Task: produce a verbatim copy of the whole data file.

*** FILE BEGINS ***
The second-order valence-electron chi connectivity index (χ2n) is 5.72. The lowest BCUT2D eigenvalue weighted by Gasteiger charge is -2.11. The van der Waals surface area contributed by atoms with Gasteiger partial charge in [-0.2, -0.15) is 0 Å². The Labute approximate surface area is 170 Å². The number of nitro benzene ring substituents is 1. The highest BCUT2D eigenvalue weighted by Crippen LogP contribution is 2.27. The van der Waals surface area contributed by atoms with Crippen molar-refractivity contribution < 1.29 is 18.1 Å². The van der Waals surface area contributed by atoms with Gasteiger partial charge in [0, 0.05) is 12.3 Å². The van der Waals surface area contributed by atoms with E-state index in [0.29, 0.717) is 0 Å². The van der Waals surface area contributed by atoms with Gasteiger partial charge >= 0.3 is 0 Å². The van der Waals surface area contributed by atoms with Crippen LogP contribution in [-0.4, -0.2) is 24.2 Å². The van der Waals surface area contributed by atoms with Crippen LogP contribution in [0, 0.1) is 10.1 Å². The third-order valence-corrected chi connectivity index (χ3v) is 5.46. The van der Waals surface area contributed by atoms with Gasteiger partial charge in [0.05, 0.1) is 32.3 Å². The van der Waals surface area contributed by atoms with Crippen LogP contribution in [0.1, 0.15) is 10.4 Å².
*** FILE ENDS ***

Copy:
The second-order valence-electron chi connectivity index (χ2n) is 5.72. The lowest BCUT2D eigenvalue weighted by Gasteiger charge is -2.11. The van der Waals surface area contributed by atoms with Gasteiger partial charge in [-0.2, -0.15) is 0 Å². The Labute approximate surface area is 170 Å². The number of nitro benzene ring substituents is 1. The highest BCUT2D eigenvalue weighted by Crippen LogP contribution is 2.27. The van der Waals surface area contributed by atoms with Crippen molar-refractivity contribution < 1.29 is 18.1 Å². The van der Waals surface area contributed by atoms with Gasteiger partial charge in [0, 0.05) is 12.3 Å². The van der Waals surface area contributed by atoms with E-state index in [0.29, 0.717) is 0 Å². The van der Waals surface area contributed by atoms with Gasteiger partial charge >= 0.3 is 0 Å². The van der Waals surface area contributed by atoms with Crippen LogP contribution in [-0.4, -0.2) is 24.2 Å². The van der Waals surface area contributed by atoms with Crippen LogP contribution in [0, 0.1) is 10.1 Å². The third-order valence-corrected chi connectivity index (χ3v) is 5.46. The van der Waals surface area contributed by atoms with Gasteiger partial charge in [0.05, 0.1) is 32.3 Å². The van der Waals surface area contributed by atoms with Crippen LogP contribution in [0.1, 0.15) is 10.4 Å².